The always-insightful Margie (aka Third Mom ) raises some great questions about transracial adoption over at Anti-Racist Parent.
We’re up against some big ol’ famous blogs, including Perez Hilton (purveyor of celebrity gossip, not that I’ve EVER read it), for the “Best GLBT weblog” award.
Please go vote for us!
(Oh, and um, while you’re at it, you should vote for Go Fug Yourself too, with well-deserved nominations for about 8009 different categories. Not that I’ve ever read that either.)
I quit posting about sleeping issues a while back because I was starting even to bore myself, but the issues are on-going.
We’re in a particularly bad phase right now involving moving him into his own room and trying really hard to get him to learn to soothe himself. Worth it and also incredibly painful.
Since I haven’t been able to shut up about this in real life the way I’ve managed to here, the unsolicited advice has been pouring in.
If one more person tells us what we should do, what worked for their kid who is nothing like ours, what fit perfectly for their parenting style which is totally unrelated to ours, I just might scream.
This has been hard. For the most part, I think NSG and I have been pretty good about letting other people’s judgement about our parenting style roll off. The judgements that flies about parenting decisions are just stunning (I’m guilty of this too, of course). I think I’m having a harder time shaking it off this time because most of the things we’ve done as parents – so far – have worked for all three of us. With less success around sleep issues, my confidence is down and the assvice is just getting to me.
In the past 48 hours, we’ve been told to: let him cry it out, let him cry for a while – but not too long!, move his bed into our room, go back to co-sleeping, feed him right before bed, don’t feed him before bed, put sweet potato in his bottle at night, sleep in his room with him, sleep in our own room, use a white noise machine, swaddle him, and don’t swaddle him.
And the worst part about this is that when you don’t sleep, everything’s harder. I stubbed my toe yesterday morning and it was like the end of the freakin’ world.
In the scheme of things, this is not so big. It just makes me want to stomp my feet and be kind of petulant once in a while – lucky you this is usually where I do it, since you, unlike the people in my physical world, can’t smack me. The only advice I’ve hear that’s been at all helpful was from my co-worker, who keeps saying: This too shall pass.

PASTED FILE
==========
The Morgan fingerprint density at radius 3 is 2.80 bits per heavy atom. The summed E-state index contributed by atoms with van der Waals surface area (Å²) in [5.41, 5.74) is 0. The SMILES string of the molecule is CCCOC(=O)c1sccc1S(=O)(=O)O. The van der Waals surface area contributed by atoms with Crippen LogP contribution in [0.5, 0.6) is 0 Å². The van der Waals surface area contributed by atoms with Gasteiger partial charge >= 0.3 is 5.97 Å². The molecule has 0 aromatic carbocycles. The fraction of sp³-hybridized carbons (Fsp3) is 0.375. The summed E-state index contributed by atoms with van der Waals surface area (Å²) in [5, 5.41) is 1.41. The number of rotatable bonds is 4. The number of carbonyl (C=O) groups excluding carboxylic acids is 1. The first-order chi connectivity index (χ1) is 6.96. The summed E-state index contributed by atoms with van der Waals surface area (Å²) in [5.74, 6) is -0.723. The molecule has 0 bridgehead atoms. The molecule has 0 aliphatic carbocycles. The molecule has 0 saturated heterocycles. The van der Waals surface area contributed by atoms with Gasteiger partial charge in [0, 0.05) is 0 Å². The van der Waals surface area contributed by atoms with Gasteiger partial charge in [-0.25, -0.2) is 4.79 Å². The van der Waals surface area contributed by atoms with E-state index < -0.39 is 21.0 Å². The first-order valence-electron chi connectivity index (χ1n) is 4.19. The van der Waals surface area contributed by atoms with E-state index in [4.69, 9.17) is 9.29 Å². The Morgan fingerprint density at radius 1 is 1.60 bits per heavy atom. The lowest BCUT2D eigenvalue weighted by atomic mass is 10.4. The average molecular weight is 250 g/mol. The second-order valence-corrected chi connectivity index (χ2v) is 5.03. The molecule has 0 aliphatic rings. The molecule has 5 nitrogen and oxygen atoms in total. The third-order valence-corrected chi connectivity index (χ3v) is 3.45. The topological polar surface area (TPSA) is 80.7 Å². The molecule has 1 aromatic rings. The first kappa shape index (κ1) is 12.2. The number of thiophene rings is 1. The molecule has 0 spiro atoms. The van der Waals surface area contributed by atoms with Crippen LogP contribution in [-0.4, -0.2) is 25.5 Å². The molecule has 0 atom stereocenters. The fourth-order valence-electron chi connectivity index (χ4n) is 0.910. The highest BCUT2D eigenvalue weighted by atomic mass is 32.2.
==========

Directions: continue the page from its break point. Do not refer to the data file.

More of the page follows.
My new mantra.
My new post, P*nis down, is up at LesbianFamilyDOTorg:
When we were just talking about having babies, talking about transracial adoption, several people asked me about raising boys without a dad – what were we going to do, they asked, about making sure our son had plenty of male role models? One of the people who asked me this question was a white woman with a white husband who lived in an almost entirely white neighborhood and had almost exclusively white friends.
Six months today since my son has been on this planet as a human being in his own right.
Last night we went to hear Kris Delmhorst. It was Roo’s second time hearing her – we’re getting him started on good music early – and he was a champ. He sat in my lap and listened intently for a while and then fell asleep on NSG’s lap.
Dinner was great, the music was great, it was just one of those nights when we all couldn’t get enough of each other.
When Roo was brand spanking new, our friend V. pronounced him “a really nice person.” It made me laugh, but I knew what she meant. It is funny to say such a thing about a being so new, but as I’ve learned more and more about how to be a parent to this lovely little boy what she said stuck with me.
What a pleasure it is to parent him (even on the days when it isn’t), what confidence I have that he will be – that he already is – a nice person, a mensch, someone who will do good by being in this world.
Last night at dinner I looked at him in his high chair, intently stuffing his white bunny into his mouth and charming the waitress, and I thought:
That is an utterly perfect being.
I was at a welcome party recently for a new group I joined for some work-related stuff, and, since it was in the evening and partners were invited, both Roo and NSG came with me. Roo was, naturally, the life of the party, and several people were compelled to tell me the adoption stories of people they knew. For the most part they were the stories you would expect – a neighbor with a daughter from China, a schoolmate who had been adopted from Korea, and so on.
But there’s always a bombshell, and here it was, from a former high school teacher:
“A former student of mine is an adoptive parent – we just met his son, who is 16 months old. Adorable! He was adopted domestically, too, born to a syphilitic, drug-using woman… it was a miracle the baby was born healthy.”
I was so caught off guard that I might actually have drooled in front of him.
I’m embarassed to admit I said nothing, and my total inability to think on my feet has been haunting me ever since.
What could I have said? What would you have said?